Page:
And perhaps treating life as a zero-sum game is more than unhelpful; perhaps it is untrue. Perhaps, in believing in the abundance of the world, I am the realist, and you are living in a musty cave of your own making.
The important things are abundant: beauty and love, for instance—you can create them with a word, ex nihilo—but if those are too philosophical for you, then consider human ingenuity, the capacity to improve ourselves, and, I would argue, time.
You may say that it is easy for me to talk about abundance, when I walk to class in sunshine filtered through the oak leaves, wondering which grant will fund my next creative endeavor or which of two dozen career paths looks the most appealing. It is true, I have never lacked food or shelter or any necessity; yet every day, I see the most privileged people in the world live as though they are impoverished. As students, we hoard our time, fear our midterms, and dread the future.
But what if the blessings that landed us at Stanford continue into our future? What if our classes were not a burden, but a gift of learning? What if our lives and our society mirror nature, where alpine sunflowers reemerge every spring on the harshest tundra, where a square foot of dry prairie nourishes three dozen species of plants, where no tree or animal dies without sustaining new life?
If unhelpful and false on the larger scale, a scarcity framework is even more domineering over the individual psyche—especially in our enslavement to our schedules. When I set the hours of my day in a ratio to the tasks of my week, the lack of time is, of course, overwhelming. But what if that to-do list is more ephemeral even than the hours and minutes? What if that list reduces work to a “vanity and a striving after wind,” while the ideas that first made us care about the tasks—learning, self-improvement, vocation—offer themselves up to those who love them? As for the hoarding of time, which accounts for most of the anxiety at Stanford, I believe that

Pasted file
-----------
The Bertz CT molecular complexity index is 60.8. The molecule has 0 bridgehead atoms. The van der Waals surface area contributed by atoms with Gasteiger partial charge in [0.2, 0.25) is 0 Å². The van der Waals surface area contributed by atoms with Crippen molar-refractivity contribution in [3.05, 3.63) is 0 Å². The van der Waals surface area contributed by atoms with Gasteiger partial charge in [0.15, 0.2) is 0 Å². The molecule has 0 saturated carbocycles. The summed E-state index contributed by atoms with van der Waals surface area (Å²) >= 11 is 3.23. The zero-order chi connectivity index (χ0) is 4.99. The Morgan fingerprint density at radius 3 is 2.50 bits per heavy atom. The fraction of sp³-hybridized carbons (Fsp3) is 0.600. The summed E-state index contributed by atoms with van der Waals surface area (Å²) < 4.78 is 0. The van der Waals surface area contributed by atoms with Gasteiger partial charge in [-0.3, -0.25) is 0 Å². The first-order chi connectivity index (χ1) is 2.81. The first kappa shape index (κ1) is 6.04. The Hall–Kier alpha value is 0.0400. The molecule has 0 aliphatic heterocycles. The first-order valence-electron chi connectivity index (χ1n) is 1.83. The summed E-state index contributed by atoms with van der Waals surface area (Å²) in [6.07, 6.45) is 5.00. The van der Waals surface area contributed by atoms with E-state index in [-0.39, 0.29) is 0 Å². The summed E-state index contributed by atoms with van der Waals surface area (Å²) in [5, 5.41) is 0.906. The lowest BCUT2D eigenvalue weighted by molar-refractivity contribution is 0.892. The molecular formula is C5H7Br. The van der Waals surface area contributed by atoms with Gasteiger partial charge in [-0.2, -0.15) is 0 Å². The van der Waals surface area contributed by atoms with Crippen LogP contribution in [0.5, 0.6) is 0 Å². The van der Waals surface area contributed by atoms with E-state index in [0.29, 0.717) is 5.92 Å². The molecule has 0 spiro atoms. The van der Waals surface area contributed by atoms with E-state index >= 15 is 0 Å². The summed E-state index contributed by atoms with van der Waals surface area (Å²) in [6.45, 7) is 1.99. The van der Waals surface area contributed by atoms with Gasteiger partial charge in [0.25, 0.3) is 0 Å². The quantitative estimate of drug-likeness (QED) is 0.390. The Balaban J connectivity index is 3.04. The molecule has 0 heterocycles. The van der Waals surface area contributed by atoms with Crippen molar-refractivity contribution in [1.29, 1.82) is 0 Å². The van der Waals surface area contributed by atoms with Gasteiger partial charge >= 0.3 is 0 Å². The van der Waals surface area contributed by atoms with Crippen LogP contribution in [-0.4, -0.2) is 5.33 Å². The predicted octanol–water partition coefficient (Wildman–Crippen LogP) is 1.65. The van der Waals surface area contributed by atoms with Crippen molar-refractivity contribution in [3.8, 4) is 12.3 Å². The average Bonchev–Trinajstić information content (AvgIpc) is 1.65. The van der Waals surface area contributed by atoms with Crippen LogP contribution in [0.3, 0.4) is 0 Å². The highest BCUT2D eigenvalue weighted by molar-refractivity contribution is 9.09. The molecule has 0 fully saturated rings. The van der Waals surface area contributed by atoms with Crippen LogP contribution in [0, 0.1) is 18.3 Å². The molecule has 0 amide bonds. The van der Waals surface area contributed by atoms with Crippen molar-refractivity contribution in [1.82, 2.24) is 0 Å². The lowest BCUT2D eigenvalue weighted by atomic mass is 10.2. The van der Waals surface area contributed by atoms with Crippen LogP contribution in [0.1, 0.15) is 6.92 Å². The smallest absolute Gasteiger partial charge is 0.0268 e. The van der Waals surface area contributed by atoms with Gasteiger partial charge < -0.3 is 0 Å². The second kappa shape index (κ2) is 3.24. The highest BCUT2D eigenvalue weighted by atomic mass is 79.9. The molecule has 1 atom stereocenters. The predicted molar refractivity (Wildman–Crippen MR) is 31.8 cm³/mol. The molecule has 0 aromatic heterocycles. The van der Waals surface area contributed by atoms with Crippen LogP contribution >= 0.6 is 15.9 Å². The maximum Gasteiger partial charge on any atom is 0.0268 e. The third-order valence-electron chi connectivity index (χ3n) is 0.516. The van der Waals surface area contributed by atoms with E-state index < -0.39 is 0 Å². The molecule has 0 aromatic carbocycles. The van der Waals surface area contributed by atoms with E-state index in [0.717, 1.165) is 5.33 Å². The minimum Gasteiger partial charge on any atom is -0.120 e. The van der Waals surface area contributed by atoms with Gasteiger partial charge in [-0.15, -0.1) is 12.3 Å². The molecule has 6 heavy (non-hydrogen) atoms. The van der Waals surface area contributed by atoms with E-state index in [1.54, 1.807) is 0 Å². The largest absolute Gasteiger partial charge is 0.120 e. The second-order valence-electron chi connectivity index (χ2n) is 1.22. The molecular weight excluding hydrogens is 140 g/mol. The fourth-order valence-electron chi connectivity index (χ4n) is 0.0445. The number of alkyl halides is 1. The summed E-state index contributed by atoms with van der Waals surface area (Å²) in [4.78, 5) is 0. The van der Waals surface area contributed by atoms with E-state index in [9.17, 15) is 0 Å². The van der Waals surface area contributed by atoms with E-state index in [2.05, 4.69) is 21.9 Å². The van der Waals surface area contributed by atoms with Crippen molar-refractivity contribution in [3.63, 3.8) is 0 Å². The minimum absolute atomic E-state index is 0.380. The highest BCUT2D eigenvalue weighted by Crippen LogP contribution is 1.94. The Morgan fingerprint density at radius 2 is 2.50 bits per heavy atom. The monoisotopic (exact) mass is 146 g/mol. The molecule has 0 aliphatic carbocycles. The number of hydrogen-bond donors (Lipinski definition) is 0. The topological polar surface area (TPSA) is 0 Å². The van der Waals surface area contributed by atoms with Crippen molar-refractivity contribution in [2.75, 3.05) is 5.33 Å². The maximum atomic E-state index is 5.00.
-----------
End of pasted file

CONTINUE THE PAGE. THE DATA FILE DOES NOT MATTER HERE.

Time is not a currency
to be saved, invested, wasted.
Time is a mountain stream,
always present and always new.
Our problem at Stanford is not a scarcity of time (the planets continue to spin out new days), but an abundance of opportunities. So quit whining about, yes, the housing bureaucracy, or about the oppression of the other political front. Go on a walk, and notice the plants. Do the dishes, and enjoy the warm water on your hands. Or, as Wendell Berry put it:
“Friends, every day do something
that won’t compute. Love the Lord.
Love the world. Work for nothing.”
So I challenge you to rewrite your internal narrative, even for a moment, to ask, “what good thing could happen next?” Dream of what your life could be, and realize the radical freedom that you possess to make your days beautiful, well ordered, and a blessing to the world.